It has been more than a year since I wrote my last article. While building Hashnode I learned many interesting things, and have been experimenting a lot with MongoDB lately.
MongoDB is incredibly easy to setup, but when it comes to production you should be more careful. So, in this article I am going to outline a few things developers should know before deploying MongoDB in production.
If you are renting a VM to deploy MongoDB, be sure to choose an SSD based VM. Here is a quote from MongoDB's docs:
Solid state drives (SSDs) can outperform spinning hard disks (HDDs) by 100 times or more for random workloads.
SSD based machines will cost more, but it's worth it.
Secure the Machine
Always make sure to close the public ports of the VM which hosts your MongoDB server. You may keep port 22 open (better change it to something else) in order to SSH into the remote server, but don't keep any other ports open.
If you are hosted on AWS/Azure etc, you can easily create a VPN and deploy your instance inside the network to restrict access from the outside world. Last year nearly 40,000 unsecure MongoDB servers were identified. The problem was that port 28017 was open and accessible over the web. So, make sure you are deploying your instances securely inside a VPN.
Even though your MongoDB server doesn't accept connections from the outside world, what if some malicious script gains access to your server? It could happen. So, set a username/password for your database and assign required permissions. This adds an additional layer of security, and you get to have peace of mind.
Don't deploy without replica sets, unless it's a prototype and you don't care about high availability. But if it's a serious production app, you should deploy a replica set.
In case you are not aware, a replica set consists of a primary MongoDB instance and several secondaries. The secondary instances replicate from the primary DB. If by chance the primary goes down, one of the secondary instances becomes primary and you won't have any downtime in your app. But beware - there can be a replication lag and the secondaries can give you stale data. That's why read operation on secondaries is turned off by default.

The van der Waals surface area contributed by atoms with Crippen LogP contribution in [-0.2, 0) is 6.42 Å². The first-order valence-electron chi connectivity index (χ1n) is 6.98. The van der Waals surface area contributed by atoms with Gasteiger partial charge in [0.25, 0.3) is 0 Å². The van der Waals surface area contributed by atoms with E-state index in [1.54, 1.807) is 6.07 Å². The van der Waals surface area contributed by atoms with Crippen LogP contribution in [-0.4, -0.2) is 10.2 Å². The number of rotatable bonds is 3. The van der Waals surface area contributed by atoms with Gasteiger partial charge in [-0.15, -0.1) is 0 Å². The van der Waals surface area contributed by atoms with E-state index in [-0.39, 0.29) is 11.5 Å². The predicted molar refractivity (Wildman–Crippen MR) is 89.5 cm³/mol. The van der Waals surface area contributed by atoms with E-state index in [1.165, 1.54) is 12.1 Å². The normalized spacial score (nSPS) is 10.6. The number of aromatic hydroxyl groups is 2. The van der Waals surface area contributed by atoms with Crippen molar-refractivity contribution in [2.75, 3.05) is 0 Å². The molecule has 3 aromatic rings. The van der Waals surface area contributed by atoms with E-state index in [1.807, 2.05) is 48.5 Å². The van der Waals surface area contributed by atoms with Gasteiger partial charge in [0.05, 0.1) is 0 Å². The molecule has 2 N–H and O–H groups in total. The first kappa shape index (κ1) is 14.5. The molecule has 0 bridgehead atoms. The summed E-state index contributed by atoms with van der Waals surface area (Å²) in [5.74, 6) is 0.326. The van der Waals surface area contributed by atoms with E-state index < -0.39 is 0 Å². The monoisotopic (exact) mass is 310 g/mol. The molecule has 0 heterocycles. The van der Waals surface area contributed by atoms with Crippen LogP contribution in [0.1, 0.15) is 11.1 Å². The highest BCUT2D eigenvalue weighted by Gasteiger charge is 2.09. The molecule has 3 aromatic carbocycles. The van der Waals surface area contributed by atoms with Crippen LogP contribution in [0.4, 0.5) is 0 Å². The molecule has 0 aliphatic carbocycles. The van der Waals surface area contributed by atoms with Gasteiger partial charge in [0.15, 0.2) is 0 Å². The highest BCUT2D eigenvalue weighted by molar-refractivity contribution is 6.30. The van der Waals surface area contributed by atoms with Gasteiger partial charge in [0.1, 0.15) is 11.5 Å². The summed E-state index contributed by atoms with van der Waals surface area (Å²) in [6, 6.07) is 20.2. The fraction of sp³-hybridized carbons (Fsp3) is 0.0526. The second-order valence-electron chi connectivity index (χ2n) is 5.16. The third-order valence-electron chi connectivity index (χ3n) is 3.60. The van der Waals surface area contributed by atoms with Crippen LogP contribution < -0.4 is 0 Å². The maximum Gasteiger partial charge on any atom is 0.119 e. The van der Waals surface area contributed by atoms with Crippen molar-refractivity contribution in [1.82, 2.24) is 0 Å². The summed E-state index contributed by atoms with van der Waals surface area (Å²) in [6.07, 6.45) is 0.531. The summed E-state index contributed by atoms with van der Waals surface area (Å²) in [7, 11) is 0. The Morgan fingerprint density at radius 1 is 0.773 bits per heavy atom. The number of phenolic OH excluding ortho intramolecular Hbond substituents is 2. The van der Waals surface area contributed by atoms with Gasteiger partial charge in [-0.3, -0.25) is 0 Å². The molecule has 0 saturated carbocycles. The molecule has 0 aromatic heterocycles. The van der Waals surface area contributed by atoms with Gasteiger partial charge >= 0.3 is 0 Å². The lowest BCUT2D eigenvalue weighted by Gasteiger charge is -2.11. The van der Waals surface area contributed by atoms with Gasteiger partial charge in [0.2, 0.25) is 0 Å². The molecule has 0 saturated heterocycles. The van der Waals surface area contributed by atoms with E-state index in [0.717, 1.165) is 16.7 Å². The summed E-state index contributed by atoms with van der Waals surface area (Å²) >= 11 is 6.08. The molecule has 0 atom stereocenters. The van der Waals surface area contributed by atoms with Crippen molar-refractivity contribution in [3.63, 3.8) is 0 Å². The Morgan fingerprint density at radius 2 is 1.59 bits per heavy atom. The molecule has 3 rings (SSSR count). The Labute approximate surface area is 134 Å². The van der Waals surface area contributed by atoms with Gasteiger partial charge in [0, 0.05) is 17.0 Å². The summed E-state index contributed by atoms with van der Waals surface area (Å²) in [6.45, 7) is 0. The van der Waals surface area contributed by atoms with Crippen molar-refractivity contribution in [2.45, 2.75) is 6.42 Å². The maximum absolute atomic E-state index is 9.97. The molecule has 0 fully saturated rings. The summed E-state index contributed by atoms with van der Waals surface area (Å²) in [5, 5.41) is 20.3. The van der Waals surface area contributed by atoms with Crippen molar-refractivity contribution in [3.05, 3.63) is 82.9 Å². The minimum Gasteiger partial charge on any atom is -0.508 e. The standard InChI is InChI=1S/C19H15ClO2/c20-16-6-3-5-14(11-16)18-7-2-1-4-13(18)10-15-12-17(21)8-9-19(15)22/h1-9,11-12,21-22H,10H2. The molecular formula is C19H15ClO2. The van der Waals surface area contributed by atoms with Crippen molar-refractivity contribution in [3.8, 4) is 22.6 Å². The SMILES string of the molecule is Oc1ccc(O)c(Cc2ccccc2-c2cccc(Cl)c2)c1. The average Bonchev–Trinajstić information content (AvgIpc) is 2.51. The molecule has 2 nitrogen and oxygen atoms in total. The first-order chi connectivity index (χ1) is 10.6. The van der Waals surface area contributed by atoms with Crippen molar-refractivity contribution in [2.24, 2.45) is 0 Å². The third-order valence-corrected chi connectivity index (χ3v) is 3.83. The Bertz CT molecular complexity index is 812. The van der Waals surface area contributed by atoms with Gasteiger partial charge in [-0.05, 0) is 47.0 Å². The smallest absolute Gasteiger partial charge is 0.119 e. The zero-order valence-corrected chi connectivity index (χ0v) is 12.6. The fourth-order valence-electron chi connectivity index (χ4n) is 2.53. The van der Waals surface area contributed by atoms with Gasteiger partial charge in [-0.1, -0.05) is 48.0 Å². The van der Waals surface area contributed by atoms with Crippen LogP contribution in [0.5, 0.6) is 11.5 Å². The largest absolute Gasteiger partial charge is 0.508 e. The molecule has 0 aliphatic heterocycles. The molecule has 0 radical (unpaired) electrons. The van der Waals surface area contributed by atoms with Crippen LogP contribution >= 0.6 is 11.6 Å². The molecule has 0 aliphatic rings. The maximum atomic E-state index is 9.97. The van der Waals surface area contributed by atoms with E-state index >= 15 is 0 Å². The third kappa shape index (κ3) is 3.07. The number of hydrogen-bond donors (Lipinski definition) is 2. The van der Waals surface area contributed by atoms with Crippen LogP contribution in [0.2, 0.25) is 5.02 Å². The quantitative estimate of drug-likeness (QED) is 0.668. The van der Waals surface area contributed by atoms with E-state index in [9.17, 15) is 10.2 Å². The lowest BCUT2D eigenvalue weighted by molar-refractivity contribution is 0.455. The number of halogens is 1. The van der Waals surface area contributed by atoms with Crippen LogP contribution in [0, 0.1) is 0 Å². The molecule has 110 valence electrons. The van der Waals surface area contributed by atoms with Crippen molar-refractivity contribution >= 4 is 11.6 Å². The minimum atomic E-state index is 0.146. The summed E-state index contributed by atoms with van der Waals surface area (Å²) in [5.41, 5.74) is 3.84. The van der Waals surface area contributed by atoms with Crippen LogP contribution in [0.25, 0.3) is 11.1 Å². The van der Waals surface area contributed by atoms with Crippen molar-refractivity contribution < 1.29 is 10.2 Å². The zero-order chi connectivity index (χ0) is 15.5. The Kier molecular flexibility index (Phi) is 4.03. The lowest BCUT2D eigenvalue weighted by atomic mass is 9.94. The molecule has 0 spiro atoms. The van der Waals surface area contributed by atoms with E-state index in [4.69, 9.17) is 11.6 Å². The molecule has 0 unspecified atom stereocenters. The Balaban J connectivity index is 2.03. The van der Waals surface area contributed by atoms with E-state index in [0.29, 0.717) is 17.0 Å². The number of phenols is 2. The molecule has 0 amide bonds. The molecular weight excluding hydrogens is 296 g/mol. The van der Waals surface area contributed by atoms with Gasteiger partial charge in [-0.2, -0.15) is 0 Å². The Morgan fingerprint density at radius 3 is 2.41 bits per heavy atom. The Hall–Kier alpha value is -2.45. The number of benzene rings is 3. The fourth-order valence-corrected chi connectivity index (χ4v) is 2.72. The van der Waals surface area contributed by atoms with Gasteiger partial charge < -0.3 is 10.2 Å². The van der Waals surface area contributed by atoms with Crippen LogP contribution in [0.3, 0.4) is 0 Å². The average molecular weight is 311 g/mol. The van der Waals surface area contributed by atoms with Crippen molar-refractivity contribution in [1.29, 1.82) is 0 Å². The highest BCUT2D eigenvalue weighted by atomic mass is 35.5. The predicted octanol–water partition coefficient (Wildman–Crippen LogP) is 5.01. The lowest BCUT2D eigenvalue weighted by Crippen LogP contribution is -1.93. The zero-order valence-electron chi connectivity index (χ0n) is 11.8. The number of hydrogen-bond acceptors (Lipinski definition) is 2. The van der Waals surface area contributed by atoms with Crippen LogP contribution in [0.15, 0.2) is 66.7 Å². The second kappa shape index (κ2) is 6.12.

In general the primary MongoDB instance receives Read and Write requests from your app. But if you are interested in reading from secondaries you can do so by running
rs.slaveOk() on any of the secondaries.
Make use of connection pooling. And use your driver to connect to a particular replica set, and not an individual member. This is because when your primary goes down and a new primary is elected, your driver will automatically connect to the new primary.
Sharding is a technique that lets MongoDB store data on different machines. This is useful if you have a huge data set and need high throughput. But I think adding shards in the beginning can be premature in most cases. Rather you should wait and see if your app is hitting any performance bottlenecks, and then you can take a decision.
If you are using replica sets, taking backup is easy. If the dataset is small/medium you can run
mongodump on one of the secondary instances and upload the dump to some cloud storage solution. As the data size increases,
mongodump can become less performant and in that case you can go for a file system snapshot.
Always remember replication is not same as backups. Replica sets are used for high availability, and not for backups. Read the following discussions to know more about replication and backup strategies.
MongoDB recently added WiredTiger storage engine. Storage Engine is the part of the DBMS which determines how the data is going to be stored. If you are expecting a lot of concurrent writes, WiredTiger may be a good solution as it doesn't acquire lock on collection level. So, as always you need to analyse and choose the right storage engine for your deployment.
MongoDB caches frequently accessed items in RAM so that you can get good performance. So, make sure your machine has sufficient amount of RAM. More RAM means less page fault and better performance.
Turn on Journaling in production. This ensures that MongoDB can recover write operations that were added to the journal but not data files due to a crash or some kind of system failure.
If your app is write intensive you should be extra careful while creating indexes. According to MongoDB docs :
If a write operation modifies an indexed field, MongoDB updates all indexes that have the modified field as a key.
So, be careful while choosing indexes as it may affect your DB performance. Here is a nice FAQ on Indexing.
Do check out Production Checklist by MongoDB. I am sure there are more pointers for production MongoDB deployments, but I think these are the most important ones.
Have some feedback or suggestions? Feel free to share in comments below.